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If it's not definitive, how can they say a DNA test is available? Or is this along the lines EOAD?

321406.full.pdf

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Where in the linked article do the authors state there is a test for this “risk genotype” mutation?

 

From the discussion section:

“Although developing a test for the OLFML3 mutation would allow breeders to select against homozygotes and heterozygotes to decrease the prevalence of the risk genotype for severe goniodysgenesis, it is important not to reduce the breeding pool too much because of the risk of other recessive conditions resulting from homozygosity for alleles that are identical by descent.”

 

There would be no problem developing a dna test for this genotype (or any other genotype).  Buyer beware of what the genetic test results mean.

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Ever notice how some multivitamins add new ingredients every time there is a new study (reported on the news) showing correlation (correlation not causation) between some compound and a health benefit?

Get ready for new genetic tests for every/any genetic mutation correlated to a disease.  Developing tests for genetic mutations is easy, proving a mutation is causal for a disease takes time (months/years) and effort.

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They don't, not that I could find. How can they link two issue to one gene too? 

 

I'm not used to the new boards! Thanks for the info! I couldn't find anything else other than this article.

13 minutes ago, Mark Billadeau said:

Where in the linked article do the authors state there is a test for this “risk genotype” mutation?

 

From the discussion section:

“Although developing a test for the OLFML3 mutation would allow breeders to select against homozygotes and heterozygotes to decrease the prevalence of the risk genotype for severe goniodysgenesis, it is important not to reduce the breeding pool too much because of the risk of other recessive conditions resulting from homozygosity for alleles that are identical by descent.”

 

There would be no problem developing a dna test for this genotype (or any other genotype).  Buyer beware of what the genetic test results mean.

 

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From the intro:

“Primary glaucoma is a condition in which increased ocular pressure damages the retinal ganglion, leading to blindness (reviewed in [2]). In domesticated dogs (Canis lupus familiaris) it can be preceded by goniodysgenesis (also known as mesodermal dysgenesis), a developmental abnormality of the eye characterised by narrowing or closure of the iridocorneal angle (ICA) through which the aqueous humour drains.”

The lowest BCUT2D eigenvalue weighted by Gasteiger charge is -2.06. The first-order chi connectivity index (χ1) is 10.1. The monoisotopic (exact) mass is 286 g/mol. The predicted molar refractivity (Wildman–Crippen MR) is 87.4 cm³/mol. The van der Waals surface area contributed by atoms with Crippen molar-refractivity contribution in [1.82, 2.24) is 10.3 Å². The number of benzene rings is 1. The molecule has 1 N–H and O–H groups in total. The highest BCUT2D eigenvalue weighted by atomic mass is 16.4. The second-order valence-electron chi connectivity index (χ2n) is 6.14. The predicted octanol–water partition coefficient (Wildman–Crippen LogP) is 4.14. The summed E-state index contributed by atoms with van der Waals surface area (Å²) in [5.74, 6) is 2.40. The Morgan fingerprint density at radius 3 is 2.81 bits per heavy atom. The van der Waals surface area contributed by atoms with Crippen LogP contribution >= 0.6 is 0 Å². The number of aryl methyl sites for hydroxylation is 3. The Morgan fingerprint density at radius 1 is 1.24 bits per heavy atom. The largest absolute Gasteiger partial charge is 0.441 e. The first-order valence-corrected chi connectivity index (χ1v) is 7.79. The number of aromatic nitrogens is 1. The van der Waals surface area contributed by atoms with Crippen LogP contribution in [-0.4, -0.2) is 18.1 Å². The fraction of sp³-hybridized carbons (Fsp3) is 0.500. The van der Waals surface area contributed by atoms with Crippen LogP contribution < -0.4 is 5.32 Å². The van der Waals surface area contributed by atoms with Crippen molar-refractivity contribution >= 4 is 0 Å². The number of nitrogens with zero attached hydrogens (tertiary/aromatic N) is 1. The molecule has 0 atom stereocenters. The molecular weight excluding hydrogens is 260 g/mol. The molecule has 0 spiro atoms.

goniodysgenesis CAN precede glaucoma

in the middle of the article the authors discuss how goniodysgenesis can predispose dogs to developing glaucoma but there are likely other genetic and environmental factors that influence the development of glaucoma.

 

from the discussion

“We propose that the p.Arg197Gln mutation in Border Collies is responsible for the presence of severe goniodysgenesis predisposing to glaucoma in homozygous animals.”

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As an aside, I notice they've referred to the Anadune database. Does this mean this is primarily a KC Barbie collie bred issue? Has it been identified in working border collie populations as well?

My memory fails me at the moment, but wasn't there another genetic issue that surfaced in Australian dogs and was mostly limited to the KC fake border collies?

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The mutation you’re likely thinking of is TNS; a low frequency of carriers have been identified in working bred dogs.

 

When the allele frequency in a gene pool is low that genetic mutation may not be visible; known due to dogs being affected with the disease caused by the mutation.  The mutation is still present in the gene pool and can become evident with in-breeding.

How can the frequency of this mutation (not yet proven to cause a disease) be known in populations not part of this study when no test has been developed for this mutation?

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Ok, I'm following so far, I hope. They found a disease in a few dogs, found a mutation, but there's no correlation as some with the mutation didn't get the disease. So there's a predisposition/assumption for this mutation to cause the disease but no test to prove it out as some with the mutation do not have the disease.

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Thanks for jogging my memory about TNS, Mark.

Of course I'm aware that uncommon mutations may not result in affected dogs in large populations and that inbreeding can concentrate and reveal them.

You remark that "no test has been developed for this mutation." How then can breeders like Anadune (and I'd guess others, though I don't care to search further) make the claim that their dogs have "passed"? Are these fake certifications?

"Wildblue Soulsearch at Anadune...Goniodysgenesis passed." (https://www.anadune.com/dogs/fea.html)

"Anadune Chosen One...Goniodysgenesis passed." (https://www.anadune.com/dogs/buffy.html)

And others . . .

 

 

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I’m guessing you did not read the article 

 

From the article on how the phenotype of the dogs was established

“Goniodysgenesis was diagnosed by examination of the eyes with gonioscopy when the status of the drainage angle and the pectinate ligament fibres that span it was assessed.”

 

the article was on finding a genetic marker correlated with dogs assigned with the phenotype of goniodysgenesis

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